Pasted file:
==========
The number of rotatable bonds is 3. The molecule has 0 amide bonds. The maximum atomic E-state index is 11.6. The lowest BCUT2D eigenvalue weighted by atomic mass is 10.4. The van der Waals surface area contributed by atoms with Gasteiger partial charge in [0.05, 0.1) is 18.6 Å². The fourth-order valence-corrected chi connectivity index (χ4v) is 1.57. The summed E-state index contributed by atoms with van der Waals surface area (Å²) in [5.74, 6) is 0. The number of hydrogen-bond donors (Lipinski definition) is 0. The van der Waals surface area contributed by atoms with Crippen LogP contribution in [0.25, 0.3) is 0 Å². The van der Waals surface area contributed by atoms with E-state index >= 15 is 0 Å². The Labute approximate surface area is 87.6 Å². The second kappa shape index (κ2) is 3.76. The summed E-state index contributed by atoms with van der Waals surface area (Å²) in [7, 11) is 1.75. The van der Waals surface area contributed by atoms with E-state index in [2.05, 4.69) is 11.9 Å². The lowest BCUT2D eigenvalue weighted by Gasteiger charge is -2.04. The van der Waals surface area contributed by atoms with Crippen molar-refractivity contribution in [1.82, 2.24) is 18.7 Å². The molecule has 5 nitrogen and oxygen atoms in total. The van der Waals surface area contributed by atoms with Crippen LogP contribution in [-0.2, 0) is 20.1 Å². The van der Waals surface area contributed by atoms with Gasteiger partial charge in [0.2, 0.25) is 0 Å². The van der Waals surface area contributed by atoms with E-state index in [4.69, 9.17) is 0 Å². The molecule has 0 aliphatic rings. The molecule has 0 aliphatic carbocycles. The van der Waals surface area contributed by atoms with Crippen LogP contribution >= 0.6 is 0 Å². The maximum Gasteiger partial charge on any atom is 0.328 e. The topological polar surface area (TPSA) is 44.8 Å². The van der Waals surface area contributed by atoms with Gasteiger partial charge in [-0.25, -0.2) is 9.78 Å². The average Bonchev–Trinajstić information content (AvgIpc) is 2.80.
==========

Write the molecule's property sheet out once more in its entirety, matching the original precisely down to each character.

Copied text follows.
The number of rotatable bonds is 3. The molecule has 0 amide bonds. The maximum atomic E-state index is 11.6. The lowest BCUT2D eigenvalue weighted by atomic mass is 10.4. The van der Waals surface area contributed by atoms with Gasteiger partial charge in [0.05, 0.1) is 18.6 Å². The fourth-order valence-corrected chi connectivity index (χ4v) is 1.57. The summed E-state index contributed by atoms with van der Waals surface area (Å²) in [5.74, 6) is 0. The number of hydrogen-bond donors (Lipinski definition) is 0. The van der Waals surface area contributed by atoms with Crippen LogP contribution in [0.25, 0.3) is 0 Å². The van der Waals surface area contributed by atoms with E-state index >= 15 is 0 Å². The Labute approximate surface area is 87.6 Å². The second kappa shape index (κ2) is 3.76. The summed E-state index contributed by atoms with van der Waals surface area (Å²) in [7, 11) is 1.75. The van der Waals surface area contributed by atoms with E-state index in [2.05, 4.69) is 11.9 Å². The lowest BCUT2D eigenvalue weighted by Gasteiger charge is -2.04. The van der Waals surface area contributed by atoms with Crippen molar-refractivity contribution in [1.82, 2.24) is 18.7 Å². The molecule has 5 nitrogen and oxygen atoms in total. The van der Waals surface area contributed by atoms with Crippen LogP contribution in [-0.2, 0) is 20.1 Å². The van der Waals surface area contributed by atoms with Gasteiger partial charge in [0.2, 0.25) is 0 Å². The van der Waals surface area contributed by atoms with E-state index in [4.69, 9.17) is 0 Å². The molecule has 0 aliphatic rings. The molecule has 0 aliphatic carbocycles. The van der Waals surface area contributed by atoms with Crippen LogP contribution >= 0.6 is 0 Å². The maximum Gasteiger partial charge on any atom is 0.328 e. The topological polar surface area (TPSA) is 44.8 Å². The van der Waals surface area contributed by atoms with Gasteiger partial charge in [-0.25, -0.2) is 9.78 Å². The average Bonchev–Trinajstić information content (AvgIpc) is 2.80.